“We’re both climbers,” Sam said, “Luckily we also love teaching and instructing. I think if I wasn’t teaching climbing I’d be teaching something else. So for me, it’s the perfect combo!
“In 2012 we were both working as freelance outdoor climbing instructors, totally psyched to get folks out into the mountains and onto the sea cliffs having adventures.
“I think Will and I have a common interest finding out just how far each person we work with wants to take their adventure. Everyone is different and needs a different kind of encouragement and support. This common interest in people and a relaxed approach helped us to end up working together.”
Indeed, Sam’s relaxed approach was very much needed to get me and my buddy Jonnie comfy and cosy out on a ledge, balanced over a cliff edge in Rhoscolyn.
The evening kicked off with some gentle climbing on some basic routes as Jonnie and I had not been climbing much in recent years. We were quite literally shown the ropes by Sam, and were scaling rock faces in turn almost immediately after arriving. After tiring ourselves out scrambling about, Sam took us for a stroll around the area, giving us an opportunity to take in some scenic sights and learn a little about the area.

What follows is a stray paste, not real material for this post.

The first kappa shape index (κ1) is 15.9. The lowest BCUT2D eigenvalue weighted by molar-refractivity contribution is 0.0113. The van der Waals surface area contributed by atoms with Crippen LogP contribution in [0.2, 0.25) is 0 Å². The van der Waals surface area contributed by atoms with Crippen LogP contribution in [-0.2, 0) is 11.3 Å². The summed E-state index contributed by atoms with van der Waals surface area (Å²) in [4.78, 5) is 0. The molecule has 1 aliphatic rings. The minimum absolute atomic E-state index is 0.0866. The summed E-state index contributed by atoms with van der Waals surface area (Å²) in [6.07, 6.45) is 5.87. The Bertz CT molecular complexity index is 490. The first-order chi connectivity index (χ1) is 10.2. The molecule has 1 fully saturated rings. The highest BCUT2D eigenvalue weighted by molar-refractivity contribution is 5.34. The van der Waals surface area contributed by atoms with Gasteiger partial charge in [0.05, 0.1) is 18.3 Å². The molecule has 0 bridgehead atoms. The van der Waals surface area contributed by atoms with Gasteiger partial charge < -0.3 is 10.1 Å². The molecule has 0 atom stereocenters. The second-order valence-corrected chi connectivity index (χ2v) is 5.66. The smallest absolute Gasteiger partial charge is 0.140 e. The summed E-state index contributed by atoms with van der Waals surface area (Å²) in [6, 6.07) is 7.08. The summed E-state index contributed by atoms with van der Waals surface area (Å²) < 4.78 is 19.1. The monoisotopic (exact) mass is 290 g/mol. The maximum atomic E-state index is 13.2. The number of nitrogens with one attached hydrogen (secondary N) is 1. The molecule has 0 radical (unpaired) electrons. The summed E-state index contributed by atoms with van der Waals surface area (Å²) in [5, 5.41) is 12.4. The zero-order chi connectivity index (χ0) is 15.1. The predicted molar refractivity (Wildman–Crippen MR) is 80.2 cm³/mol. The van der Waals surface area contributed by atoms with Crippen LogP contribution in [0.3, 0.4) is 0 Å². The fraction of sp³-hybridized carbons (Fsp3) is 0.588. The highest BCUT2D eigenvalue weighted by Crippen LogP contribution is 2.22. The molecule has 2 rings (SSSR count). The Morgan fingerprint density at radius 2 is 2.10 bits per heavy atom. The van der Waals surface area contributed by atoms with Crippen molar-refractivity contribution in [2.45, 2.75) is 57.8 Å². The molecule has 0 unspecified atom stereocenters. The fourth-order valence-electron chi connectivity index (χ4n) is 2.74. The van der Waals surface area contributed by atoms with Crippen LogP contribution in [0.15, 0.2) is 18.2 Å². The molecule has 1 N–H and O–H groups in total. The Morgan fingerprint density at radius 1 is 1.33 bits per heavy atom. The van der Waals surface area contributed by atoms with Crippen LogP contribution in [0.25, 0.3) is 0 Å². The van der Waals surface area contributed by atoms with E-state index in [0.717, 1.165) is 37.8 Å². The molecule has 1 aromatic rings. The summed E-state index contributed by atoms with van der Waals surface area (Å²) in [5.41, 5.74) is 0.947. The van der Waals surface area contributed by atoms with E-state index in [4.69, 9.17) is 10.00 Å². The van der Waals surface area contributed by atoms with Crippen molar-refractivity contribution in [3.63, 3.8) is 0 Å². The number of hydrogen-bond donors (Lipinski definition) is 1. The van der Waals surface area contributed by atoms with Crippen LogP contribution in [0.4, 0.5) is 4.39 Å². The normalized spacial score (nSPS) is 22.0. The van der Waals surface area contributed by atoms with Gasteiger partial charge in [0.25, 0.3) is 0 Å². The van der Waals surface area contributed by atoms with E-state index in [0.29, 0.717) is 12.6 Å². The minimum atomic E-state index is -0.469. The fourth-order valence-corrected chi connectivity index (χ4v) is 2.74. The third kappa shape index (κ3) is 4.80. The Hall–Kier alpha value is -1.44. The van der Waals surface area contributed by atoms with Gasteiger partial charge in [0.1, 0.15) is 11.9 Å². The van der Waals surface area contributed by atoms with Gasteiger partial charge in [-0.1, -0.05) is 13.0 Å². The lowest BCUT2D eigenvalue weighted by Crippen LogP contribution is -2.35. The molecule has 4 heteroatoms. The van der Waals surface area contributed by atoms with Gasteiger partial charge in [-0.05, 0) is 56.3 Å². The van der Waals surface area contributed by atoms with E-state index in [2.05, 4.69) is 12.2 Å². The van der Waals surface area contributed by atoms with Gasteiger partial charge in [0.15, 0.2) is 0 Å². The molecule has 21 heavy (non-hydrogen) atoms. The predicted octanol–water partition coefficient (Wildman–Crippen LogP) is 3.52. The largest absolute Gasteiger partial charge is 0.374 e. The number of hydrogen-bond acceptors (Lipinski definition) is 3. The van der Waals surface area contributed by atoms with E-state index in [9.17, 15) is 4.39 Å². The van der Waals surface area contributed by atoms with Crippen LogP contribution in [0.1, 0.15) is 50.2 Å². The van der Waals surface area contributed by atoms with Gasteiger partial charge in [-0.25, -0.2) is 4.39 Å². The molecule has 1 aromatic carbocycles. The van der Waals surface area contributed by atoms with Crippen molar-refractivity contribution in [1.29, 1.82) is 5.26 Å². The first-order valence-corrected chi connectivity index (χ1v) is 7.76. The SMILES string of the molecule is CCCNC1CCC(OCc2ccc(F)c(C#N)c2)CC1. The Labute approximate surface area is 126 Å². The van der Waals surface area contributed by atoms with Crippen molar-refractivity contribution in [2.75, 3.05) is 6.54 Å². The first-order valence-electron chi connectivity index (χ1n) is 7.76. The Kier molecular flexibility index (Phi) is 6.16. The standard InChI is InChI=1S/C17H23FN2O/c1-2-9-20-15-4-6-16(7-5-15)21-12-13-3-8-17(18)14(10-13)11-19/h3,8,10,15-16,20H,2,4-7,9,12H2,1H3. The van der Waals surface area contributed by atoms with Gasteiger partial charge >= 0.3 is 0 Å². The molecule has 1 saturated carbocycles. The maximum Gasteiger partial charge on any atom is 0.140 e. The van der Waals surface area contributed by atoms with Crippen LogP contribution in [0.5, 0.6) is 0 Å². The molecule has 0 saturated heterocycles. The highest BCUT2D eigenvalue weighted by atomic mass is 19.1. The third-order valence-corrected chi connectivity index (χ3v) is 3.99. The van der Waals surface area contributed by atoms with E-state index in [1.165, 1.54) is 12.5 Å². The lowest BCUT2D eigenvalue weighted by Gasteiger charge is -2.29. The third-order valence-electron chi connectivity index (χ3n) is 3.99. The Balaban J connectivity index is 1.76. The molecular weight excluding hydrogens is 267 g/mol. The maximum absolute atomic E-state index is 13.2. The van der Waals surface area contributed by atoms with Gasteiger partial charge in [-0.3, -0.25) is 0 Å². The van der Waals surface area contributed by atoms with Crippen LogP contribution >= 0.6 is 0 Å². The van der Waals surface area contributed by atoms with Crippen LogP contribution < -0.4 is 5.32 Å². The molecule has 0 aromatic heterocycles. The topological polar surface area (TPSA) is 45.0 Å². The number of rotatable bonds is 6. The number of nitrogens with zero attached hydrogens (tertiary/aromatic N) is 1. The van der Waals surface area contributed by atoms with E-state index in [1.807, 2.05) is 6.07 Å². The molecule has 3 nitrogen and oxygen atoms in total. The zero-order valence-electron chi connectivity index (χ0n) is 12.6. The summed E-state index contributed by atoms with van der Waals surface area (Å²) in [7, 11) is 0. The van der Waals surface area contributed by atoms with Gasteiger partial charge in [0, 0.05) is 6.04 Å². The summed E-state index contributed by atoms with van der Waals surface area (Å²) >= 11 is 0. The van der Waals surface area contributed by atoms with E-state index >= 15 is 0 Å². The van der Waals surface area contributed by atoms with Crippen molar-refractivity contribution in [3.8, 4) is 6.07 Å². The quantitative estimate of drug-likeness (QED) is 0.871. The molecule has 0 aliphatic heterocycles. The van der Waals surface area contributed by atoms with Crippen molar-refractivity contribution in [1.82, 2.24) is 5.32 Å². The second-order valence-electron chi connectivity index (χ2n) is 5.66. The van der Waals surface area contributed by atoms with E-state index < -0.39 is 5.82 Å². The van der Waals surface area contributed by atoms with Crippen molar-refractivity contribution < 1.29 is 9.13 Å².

Then it was time to set up our beds for the night. Helping Sam set up camp, albeit on the side of a cliff, was extremely helpful in calming the nerves.
Sam’s nonchalant manner made it clear this was something he did regularly and the deft manner in which he set up the ropes led me to believe we were in safe hands. Once our sleeping arrangements were in order, we meandered down to the nearby pub, The White Eagle, which was 15 minutes away, back through fields of sheep, and past an old church.